US inflation on the rise

CPI jumps more than expected

US inflation on the rise

Inflation increased to a pace of 3.2% in the US in February, a higher-than-expected jump that reinforced the likelihood of the Federal Reserve taking a cautious approach to interest rate cuts in the coming months.

Figures released by the Bureau of Labor Statistics on Tuesday (March 12) showed growth in the Consumer Price Index (CPI) was spurred by spiking shelter and gasoline costs, with those two indexes accounting for over 60% of the overall monthly increase.

On a monthly basis, prices excluding food and energy ticked upwards by 0.4%, the second consecutive month they increased by that amount as airline fares, motor vehicle insurance, apparel, and recreation costs all rose.

While observers had expected inflation to remain elevated last month, February’s figure was higher than anticipated among economists polled by Bloomberg, who had forecast a rate of 3.1% – unchanged from January.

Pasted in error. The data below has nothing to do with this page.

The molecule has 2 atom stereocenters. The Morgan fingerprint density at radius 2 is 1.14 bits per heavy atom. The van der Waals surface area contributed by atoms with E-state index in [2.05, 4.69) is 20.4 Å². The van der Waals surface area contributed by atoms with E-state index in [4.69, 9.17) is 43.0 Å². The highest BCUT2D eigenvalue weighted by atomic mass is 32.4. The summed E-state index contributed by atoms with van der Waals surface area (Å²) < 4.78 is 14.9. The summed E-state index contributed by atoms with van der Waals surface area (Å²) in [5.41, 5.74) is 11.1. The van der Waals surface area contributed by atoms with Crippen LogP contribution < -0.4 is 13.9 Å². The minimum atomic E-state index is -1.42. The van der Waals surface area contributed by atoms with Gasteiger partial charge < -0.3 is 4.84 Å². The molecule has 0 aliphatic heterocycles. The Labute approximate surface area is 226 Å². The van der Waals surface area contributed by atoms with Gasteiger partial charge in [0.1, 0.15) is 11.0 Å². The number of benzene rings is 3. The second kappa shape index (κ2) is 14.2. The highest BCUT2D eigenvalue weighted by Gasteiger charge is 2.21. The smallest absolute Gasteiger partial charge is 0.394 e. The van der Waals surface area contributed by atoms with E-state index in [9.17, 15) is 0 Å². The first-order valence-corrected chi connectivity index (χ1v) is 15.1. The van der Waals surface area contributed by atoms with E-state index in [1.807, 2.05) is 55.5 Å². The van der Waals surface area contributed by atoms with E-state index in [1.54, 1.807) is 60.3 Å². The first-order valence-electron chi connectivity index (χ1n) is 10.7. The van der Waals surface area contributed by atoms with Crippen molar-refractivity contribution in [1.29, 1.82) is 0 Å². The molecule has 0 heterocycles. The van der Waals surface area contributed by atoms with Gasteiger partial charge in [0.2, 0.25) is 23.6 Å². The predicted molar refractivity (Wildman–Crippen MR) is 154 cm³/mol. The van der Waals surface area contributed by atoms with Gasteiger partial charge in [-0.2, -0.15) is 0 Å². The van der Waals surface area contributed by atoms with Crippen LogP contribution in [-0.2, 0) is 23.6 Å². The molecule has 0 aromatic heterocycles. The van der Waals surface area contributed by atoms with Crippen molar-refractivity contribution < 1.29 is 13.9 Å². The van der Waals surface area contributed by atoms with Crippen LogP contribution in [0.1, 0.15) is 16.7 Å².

Expectations have strengthened around the beginning of rate cuts by the Federal Reserve in 2024, with the central bank set to map out the path ahead in its next announcement on March 20.

The Fed’s key rate currently sits at a 23-year high of 5.25% to 5.5% following a series of hikes in recent years aimed at tackling rapidly spiraling inflation, which surged to its highest level for 39 years in the summer of 2022.

Breaking tradition, President Joe Biden indicated in a Philadelphia speech last week that he expects the Fed to begin lowering interest rates this year. Markets and investors currently expect rate cuts to begin around the middle of 2024, most likely in June.

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